Part of the problem with how Westerners understood Asian art had to do with what was available to such viewers prior to the arrival of Yamanaka & Co. European and American consumers had long had a taste for exportware––porcelain, lacquer, and other “exotic” goods produced specifically for the foreign market. Yet these works often bore little resemblance to the kind of work that was in vogue among domestic consumers. What’s more, early collections of Asian art in the West tended to abound in jade, ceramics, and small carvings because they were far more portable than paintings and large-scale sculpture.
Westerners often mistook gaps in their collections for gaps in artistic production. In the catalogue to an 1878 exhibition of Chinese and Japanese art at London’s Burlington House, the authors explain the lopsided nature of their showings by speculating that the two nations’ history of sumptuary laws had created a “barrier to further development in the higher branches of art.”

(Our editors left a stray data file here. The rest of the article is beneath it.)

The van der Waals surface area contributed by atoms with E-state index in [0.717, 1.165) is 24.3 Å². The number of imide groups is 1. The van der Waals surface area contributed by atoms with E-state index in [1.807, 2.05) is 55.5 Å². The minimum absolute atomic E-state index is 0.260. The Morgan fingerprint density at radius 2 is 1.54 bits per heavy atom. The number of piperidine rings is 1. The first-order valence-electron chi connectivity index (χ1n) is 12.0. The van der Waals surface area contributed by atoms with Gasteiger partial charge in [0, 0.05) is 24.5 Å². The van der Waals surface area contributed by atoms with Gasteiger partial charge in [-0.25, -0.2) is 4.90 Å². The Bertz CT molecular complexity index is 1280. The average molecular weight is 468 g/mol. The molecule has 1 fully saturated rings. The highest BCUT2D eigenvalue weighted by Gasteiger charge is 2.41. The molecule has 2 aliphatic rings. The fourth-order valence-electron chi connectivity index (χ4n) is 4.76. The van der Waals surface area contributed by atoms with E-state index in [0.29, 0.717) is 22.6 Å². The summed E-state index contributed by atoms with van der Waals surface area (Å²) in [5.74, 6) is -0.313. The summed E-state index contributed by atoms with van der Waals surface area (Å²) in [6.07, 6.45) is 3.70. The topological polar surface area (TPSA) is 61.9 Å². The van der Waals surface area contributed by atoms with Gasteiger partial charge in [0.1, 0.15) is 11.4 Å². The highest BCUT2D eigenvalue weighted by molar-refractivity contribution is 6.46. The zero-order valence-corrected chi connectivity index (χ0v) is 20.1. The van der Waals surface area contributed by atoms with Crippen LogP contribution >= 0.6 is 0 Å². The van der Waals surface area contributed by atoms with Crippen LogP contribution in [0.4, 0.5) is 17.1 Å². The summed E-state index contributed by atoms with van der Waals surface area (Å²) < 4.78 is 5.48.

Other companies that traded in Asian goods exacerbated the problem. A.A. Vantine, another popular dealer at the time, tellingly chose as its insignia three crossed flags: the Turkish star and crescent, the Japanese Rising Sun, and the Qing dragon, reflecting the way the dealership perceived and presented its wares as an undifferentiated melange of exotica, much of which was produced specifically for Western consumption.
A Determined Dealer Enters the Field
Against this background, Yamanaka stands out starkly. His company’s primary interest lay not in exportware but in antiquities, the aesthetic and historic value of which he sought to impress upon his clients. Yamanaka was also particularly interested in sculpture—precisely the domain in which so many Western commentators believed Asian artists were lagging.